Quick poll: when you go to the bathroom do you wipe sitting down or standing up?
It all started with Dan Harmon on a podcast talking about how he wipes his bum. Yep. Just so you know, Dan Harmon is a stander. He goes on to say that his friends all think it's super strange that he stands up, so naturally my roommates and I started discussing. Everyone in the house thought that his standing up routine was weird...
Except for me.
I was outed as a stander and was SUPER alone in it. So I started asking around and no matter what you think, the jury is out on this. I. AM. NOT. ALONE. Everyone I harassed for this personal info had such different (and STRONG) opinions on what was the right way to do the thing. I had created a shit storm (heh) of heated debates and I was loving it.
I realized this is pretty in line with the fact that we just don't talk about our poops! We don't! So often talking with clients I'll find clues that lead to the root cause of an issue through something they take for granted. Something they wouldn't have mentioned if I hadn't asked because it never raised alarm bells to them. I mean really, who do we have to compare our poops to other than ourselves?
Imagine a world where we knew what our poops were telling us? Where we talked (in beautiful detail) about the shape, size, colour and consistency of our number twos? I mean come onnn how fun would that be ;).
But don't worry, we're going to talk about it right now (no pictures, promise).
Okay. In an ideal world, where everything was as it should be, we'd all be going three times a day (aka one meal in, one meal out). But this is hard to come by. Instead, ensuring that you have at least one decent (fully formed, easy to pass) poop a day is a good place to start. Two? Even better. Three? You're killing it.
A simple way to test your 'transit time' (how long it takes for the food you eat to make it's way out of your body) is the beet test. YUM! Since beets turn your BM's (bowel movements) red, by tracking how long it takes to pass those beets can be a good sign of how long your transit time is. The shorter the better, though the ideal is around 18-24 hours since this is thought to be the average time it takes for your body to remove waste. A longer transit time could be a sign of constipation and might be something to think more about.
SINK OR FLOAT
Is one right and one wrong? Technically no, but one thing floaters may be telling you is that there's a high fat content making up your BM's, a sign that you're not digesting fats as well as you could be. Bile (produced by your liver) is needed to break down and absorb fats, and fatty poops could mean that your liver isn't quite functioning as it should. Crazy, eh! One small clue from your poop could be a telling sign about a big-shot organ! SO IMPORTANT!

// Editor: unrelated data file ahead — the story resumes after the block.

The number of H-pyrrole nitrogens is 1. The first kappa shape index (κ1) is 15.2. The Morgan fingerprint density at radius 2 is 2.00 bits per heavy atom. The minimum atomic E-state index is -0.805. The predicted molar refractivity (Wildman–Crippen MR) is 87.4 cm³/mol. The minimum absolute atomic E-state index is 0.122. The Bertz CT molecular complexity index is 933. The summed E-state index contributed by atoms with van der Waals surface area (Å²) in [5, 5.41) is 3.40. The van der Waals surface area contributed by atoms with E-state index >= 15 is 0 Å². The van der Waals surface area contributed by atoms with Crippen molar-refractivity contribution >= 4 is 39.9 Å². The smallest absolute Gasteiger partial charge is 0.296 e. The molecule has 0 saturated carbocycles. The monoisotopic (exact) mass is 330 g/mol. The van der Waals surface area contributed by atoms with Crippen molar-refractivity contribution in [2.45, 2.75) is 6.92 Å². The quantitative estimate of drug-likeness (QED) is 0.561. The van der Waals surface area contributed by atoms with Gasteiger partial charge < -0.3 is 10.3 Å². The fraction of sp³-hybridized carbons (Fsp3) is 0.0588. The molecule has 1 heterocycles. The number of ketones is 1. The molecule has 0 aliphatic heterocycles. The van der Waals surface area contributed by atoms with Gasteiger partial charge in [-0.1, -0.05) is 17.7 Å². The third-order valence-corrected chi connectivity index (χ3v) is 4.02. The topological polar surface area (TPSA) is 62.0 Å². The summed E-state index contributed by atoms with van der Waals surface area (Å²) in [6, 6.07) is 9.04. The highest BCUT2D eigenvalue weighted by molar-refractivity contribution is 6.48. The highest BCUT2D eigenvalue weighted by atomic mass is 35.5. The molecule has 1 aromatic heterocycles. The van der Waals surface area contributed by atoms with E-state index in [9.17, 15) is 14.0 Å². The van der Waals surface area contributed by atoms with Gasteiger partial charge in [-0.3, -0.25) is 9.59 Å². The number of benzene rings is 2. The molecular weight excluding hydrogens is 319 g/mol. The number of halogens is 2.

Since there are other potential causes of this (some totally normal, such as excess gas in your GI tract from certain foods), working with a health practitioner to pinpoint the underlying cause is the best way to properly rule out any issues.
So while as a general rule I would say you want your poops to sink, there are many reasons floaters are perfectly healthy too. This ONE sign isn't going to make or break your level of GI health, so look deeper at what's going on and (always always always) focus on how you're feeling.
According to the Bristol Stool Chart (since I promised no pictures, you'll have to Google it), the ideal BM is long and either smooth or with cracks on the surface. So, there's that.
Did you Google it? Are you going to buy one of the BSC mugs or novelty t-shirts? Because they make those... the internet is a weird place.
You also want to look to your poop for signs of improper digestion, which might look like undigested food particles or stool that is small and hard to pass. If you're finding undigested bits, think first about going back to mindful eating and ensuring that you're chewing your meals down to a paste before swallowing. If you find you have trouble passing these small 'deer poops', it sounds like you may, again, be constipated.
Rather than turning to laxatives, there are many lifestyle and dietary factors to look at. Laxatives have a place, but the overuse of them can lead to a bandaid fix on a long term problem, and could cause your bowels to become lazy and dependent over time. So use them wisely. Tune into your fibre intake, how mindfully you're eating, your exercise routine, diet and lifestyle to see where more sustainable changes can be made.
SO WHAT TO DO?
Need someone to talk to about what's going on with your number twos? I got you. I really think sharing these sometimes hard to talk about details with your health practitioner is extremely important. Whether it's me or someone else, finding a practitioner that you feel comfortable with is so so important to your optimal health.
Because that's what we're after right? Health that isn't just getting us through the day but that allows us to thrive and feel really really good in our bodies.
For this reason I offer free 15 minute meetups to chat, connect, ask questions and get feedback as to what's causing the funkiness in your gut. Often it's small changes that can reap big big results over time.
Questions? As always, reach out!